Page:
Research in the Krishnan Laboratory is focused on the investigation of strategies to improve the efficacy of and minimize the toxicity from radiation therapy. These endeavors fall under two broad themes – one with a nanotechnology focus and the other with a classical radiobiology focus.
Nanotechnology and Radiation Oncology
On the nanotechnology front, the laboratory has pioneered a variety of applications of gold nanoparticles for imaging and image-guided therapies. Our focus is on tiny (~20-nm) nanoparticles for imaging and larger (~150-nm) nanoparticles for therapy of cancer. In the imaging arena, we have fabricated bioconjugated quantum dot nanoparticles for noninvasive real-time quantitative and repetitive molecular imaging of cancers for the expression and activity of cell-surface receptors. To our knowledge, this was the first pharmacokinetic analysis of nanoparticles in vivo (see NCI Nanotech News citation under News from the Lab). We have since developed a novel method to improve signal-to-noise of tumor-specific imaging by reducing non-specific liver uptake of nanoparticles. Along similar lines, the laboratory has utilized bioconjugated gold nanoshells to address the clinical challenge of close or positive retroperitoneal margins following pancreatic cancer resections. These bioconjugated gold nanoshells effectively target pancreatic cancers for intraoperative sensing, imaging and photothermally ablating pancreatic cancer resection margins. Since these nanoshells are activated by light, their clinical utility is limited to tumors that are superficial (intraoperative tumor bed or skin). Therefore, we have worked with Dr. Naomi Halas at Rice and Dr. Amit Joshi at Baylor to develop, characterize, bioconjugate and deploy hybrid nanoshells (with gold and iron oxide functionalities) that can be imaged by magnetic resonance and fluorescence as well as activated by light and alternating magnetic fields that penetrate deeper into tumor. In the realm of cancer therapy, the laboratory has characterized a novel mechanism of sensitizing tumors to radiation therapy by using gold nanoshell–mediated hyperthermia. These experiments outlined an early increase in vascular perfusion after nanoshell-mediated hyperthermia that sensitizes tumors to radiation therapy by overcoming hypoxia and a subsequent unique localized vascular disruption that creates large areas of necrosis and accentuates the radiosensitization observed (see NCI Nanotech News citation under News from the Lab). More recently, the laboratory, in collaboration with Dr. Jeffrey Rosen at Baylor, demonstrated that nanoparticle-mediated hyperthermia preferentially sensitizes cancer stem cells to radiation. In anticipation of eventual clinical translation of such paradigms, the laboratory has actively collaborated with Dr. James Tunnell at UT Austin to non-invasively quantify the concentration of gold nanoshells within tumors using diffuse optical spectroscopy, to non-invasively image (macroscopically) the spatial distribution of gold nanoshells within these tumors using narrowband near infrared imaging, and to characterize (microscopically) the geographic distribution of gold nanoshells and nanorods within tumors using two photon luminescence imaging. The laboratory has also collaborated actively with Dr. Sang Cho at GeorgiaTech to model the radiation dose enhancement achieved by loading tumors with gold nanoparticles and irradiating them with photoelectric range kilovolt x-rays and to model heat generation from optically activated gold nanoshells dispersed within tumors. Building on the converging evidence that targeted accumulation of gold nanoparticles in tumors may improve the visualization of tumors and advance image-guided interventions, the laboratory has served as a center-wide focal point for those interested in investigating the biologic and physical mechanisms of nanoparticle-radiation interaction at a meso-/nano-scale.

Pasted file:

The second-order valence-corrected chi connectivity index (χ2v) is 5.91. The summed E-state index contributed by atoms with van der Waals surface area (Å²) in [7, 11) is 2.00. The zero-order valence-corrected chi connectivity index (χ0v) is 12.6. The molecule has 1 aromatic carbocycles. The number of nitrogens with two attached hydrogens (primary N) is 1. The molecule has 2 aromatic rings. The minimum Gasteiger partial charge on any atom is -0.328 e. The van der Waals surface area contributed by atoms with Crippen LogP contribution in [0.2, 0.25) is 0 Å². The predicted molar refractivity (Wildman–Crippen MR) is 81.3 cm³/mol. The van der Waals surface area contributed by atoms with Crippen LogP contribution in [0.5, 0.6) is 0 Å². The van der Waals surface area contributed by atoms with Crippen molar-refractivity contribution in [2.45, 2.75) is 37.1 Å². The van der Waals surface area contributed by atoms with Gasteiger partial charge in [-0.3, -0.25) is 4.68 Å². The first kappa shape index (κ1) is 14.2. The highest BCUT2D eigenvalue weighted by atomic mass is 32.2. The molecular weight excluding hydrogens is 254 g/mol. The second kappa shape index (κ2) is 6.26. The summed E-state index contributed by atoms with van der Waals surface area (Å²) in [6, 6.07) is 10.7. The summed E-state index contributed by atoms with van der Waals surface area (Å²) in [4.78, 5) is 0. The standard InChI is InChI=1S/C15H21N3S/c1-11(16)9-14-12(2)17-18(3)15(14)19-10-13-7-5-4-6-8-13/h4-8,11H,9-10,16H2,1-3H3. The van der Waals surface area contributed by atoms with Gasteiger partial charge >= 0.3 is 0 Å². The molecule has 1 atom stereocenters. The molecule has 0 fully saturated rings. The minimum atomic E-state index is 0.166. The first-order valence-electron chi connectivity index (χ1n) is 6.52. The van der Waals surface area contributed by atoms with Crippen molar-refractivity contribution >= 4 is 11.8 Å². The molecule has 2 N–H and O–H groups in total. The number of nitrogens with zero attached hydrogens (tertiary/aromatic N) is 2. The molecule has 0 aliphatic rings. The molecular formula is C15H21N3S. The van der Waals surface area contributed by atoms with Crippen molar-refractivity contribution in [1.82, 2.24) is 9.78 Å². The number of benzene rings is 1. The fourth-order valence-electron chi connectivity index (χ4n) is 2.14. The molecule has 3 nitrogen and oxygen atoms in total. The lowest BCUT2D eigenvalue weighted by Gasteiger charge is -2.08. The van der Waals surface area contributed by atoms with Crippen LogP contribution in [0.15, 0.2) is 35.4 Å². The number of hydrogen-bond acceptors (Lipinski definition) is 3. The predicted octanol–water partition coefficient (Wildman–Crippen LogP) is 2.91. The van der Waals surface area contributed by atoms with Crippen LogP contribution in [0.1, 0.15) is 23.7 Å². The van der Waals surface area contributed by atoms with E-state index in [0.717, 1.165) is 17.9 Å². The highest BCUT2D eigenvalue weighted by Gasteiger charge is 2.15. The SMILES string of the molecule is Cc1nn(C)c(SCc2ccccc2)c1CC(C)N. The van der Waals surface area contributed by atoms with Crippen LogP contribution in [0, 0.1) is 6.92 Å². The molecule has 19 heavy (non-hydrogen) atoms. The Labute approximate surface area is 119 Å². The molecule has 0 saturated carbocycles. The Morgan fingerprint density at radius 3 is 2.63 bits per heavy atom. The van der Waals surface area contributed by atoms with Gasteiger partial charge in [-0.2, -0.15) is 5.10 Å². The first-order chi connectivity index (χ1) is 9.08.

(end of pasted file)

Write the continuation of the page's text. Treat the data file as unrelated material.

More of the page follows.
On the classical radiobiology front, the laboratory has advanced preclinical concepts and findings to the clinic on a few occasions. This began with the early experience with using small-molecule tyrosine kinase inhibitors of epidermal growth factor receptor (EGFR) as radiation sensitizers in gliomas which led to an NCI-sponsored clinical trial. Unfortunately, despite widespread EGFR overexpression by gliomas, targeting this constitutively active pathway with a highly specific inhibitor failed to improve radiation therapy outcomes for patients. All the same, this experience served as a springboard for future translational endeavors in the laboratory. The laboratory has adopted a strategy of subjecting tumors to a sublethal clinical dose of radiation and then evaluating the surviving cells for specific inducible (as opposed to constitutive) pro-survival pathways that help them overcome the genotoxic insult posed by radiation. The laboratory has an interest in blockade of this inducible radioresistance via inhibitors that have a broad spectrum of activity and work further downstream along the signaling pathway in the hope that they would be less prone to circumvention via redundant signaling pathways. One such pathway identified in colorectal cancers, the NF-κB pathway, can be effectively targeted by curcumin, the active ingredient in dietary turmeric – the consequent radiosensitization of rectal cancers was the focus of a recently completed clinical-translational trial. Along similar lines, the laboratory has characterized the mechanism of synergy between a histone deacetylase inhibitor (vorinostat) and radiation in pancreatic cancer via inhibition of multiple inducible pro-survival pathways. A recently completed phase 1 clinical trial investigating this combination in pancreatic cancer noted significant overlapping toxicity of the combination. Similar radiosensitization strategies are being evaluated in colorectal and pancreatic cancer using agents acquired from industry and Cancer Therapy Evaluation Program (CTEP) at NCI.